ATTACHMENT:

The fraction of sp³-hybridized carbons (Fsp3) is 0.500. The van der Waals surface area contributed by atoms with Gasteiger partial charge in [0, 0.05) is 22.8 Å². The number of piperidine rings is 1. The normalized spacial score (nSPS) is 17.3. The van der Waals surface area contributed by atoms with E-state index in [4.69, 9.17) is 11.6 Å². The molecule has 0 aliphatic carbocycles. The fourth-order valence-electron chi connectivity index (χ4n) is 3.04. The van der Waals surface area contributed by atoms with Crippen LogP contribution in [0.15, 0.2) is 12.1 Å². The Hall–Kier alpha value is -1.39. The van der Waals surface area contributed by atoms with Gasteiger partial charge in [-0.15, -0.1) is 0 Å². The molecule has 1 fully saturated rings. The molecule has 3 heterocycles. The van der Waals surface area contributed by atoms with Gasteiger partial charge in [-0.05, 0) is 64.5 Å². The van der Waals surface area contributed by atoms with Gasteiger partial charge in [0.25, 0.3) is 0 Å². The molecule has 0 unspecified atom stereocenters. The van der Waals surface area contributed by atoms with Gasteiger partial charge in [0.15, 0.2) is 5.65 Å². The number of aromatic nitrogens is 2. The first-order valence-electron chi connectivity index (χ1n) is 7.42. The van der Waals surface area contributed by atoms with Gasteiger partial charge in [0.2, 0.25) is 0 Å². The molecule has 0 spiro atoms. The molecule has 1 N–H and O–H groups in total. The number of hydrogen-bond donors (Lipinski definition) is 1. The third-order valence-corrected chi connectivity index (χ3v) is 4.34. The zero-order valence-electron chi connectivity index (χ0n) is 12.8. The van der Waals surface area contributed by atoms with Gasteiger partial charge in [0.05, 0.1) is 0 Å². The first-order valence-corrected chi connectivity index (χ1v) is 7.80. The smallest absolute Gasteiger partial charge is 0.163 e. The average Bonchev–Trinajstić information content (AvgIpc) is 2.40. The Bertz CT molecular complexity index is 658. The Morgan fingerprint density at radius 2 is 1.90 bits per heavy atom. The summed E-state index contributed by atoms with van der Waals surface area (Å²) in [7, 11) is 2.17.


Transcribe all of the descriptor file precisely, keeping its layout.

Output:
The fraction of sp³-hybridized carbons (Fsp3) is 0.500. The van der Waals surface area contributed by atoms with Gasteiger partial charge in [0, 0.05) is 22.8 Å². The number of piperidine rings is 1. The normalized spacial score (nSPS) is 17.3. The van der Waals surface area contributed by atoms with E-state index in [4.69, 9.17) is 11.6 Å². The molecule has 0 aliphatic carbocycles. The fourth-order valence-electron chi connectivity index (χ4n) is 3.04. The van der Waals surface area contributed by atoms with Crippen LogP contribution in [0.15, 0.2) is 12.1 Å². The Hall–Kier alpha value is -1.39. The van der Waals surface area contributed by atoms with Gasteiger partial charge in [-0.15, -0.1) is 0 Å². The molecule has 1 fully saturated rings. The molecule has 3 heterocycles. The van der Waals surface area contributed by atoms with Gasteiger partial charge in [-0.05, 0) is 64.5 Å². The van der Waals surface area contributed by atoms with Gasteiger partial charge in [0.25, 0.3) is 0 Å². The molecule has 0 unspecified atom stereocenters. The van der Waals surface area contributed by atoms with Gasteiger partial charge in [0.15, 0.2) is 5.65 Å². The number of aromatic nitrogens is 2. The first-order valence-electron chi connectivity index (χ1n) is 7.42. The van der Waals surface area contributed by atoms with Gasteiger partial charge in [0.2, 0.25) is 0 Å². The molecule has 0 spiro atoms. The molecule has 1 N–H and O–H groups in total. The number of hydrogen-bond donors (Lipinski definition) is 1. The third-order valence-corrected chi connectivity index (χ3v) is 4.34. The zero-order valence-electron chi connectivity index (χ0n) is 12.8. The van der Waals surface area contributed by atoms with Gasteiger partial charge in [0.05, 0.1) is 0 Å². The first-order valence-corrected chi connectivity index (χ1v) is 7.80. The smallest absolute Gasteiger partial charge is 0.163 e. The average Bonchev–Trinajstić information content (AvgIpc) is 2.40. The Bertz CT molecular complexity index is 658. The Morgan fingerprint density at radius 2 is 1.90 bits per heavy atom. The summed E-state index contributed by atoms with van der Waals surface area (Å²) in [7, 11) is 2.17.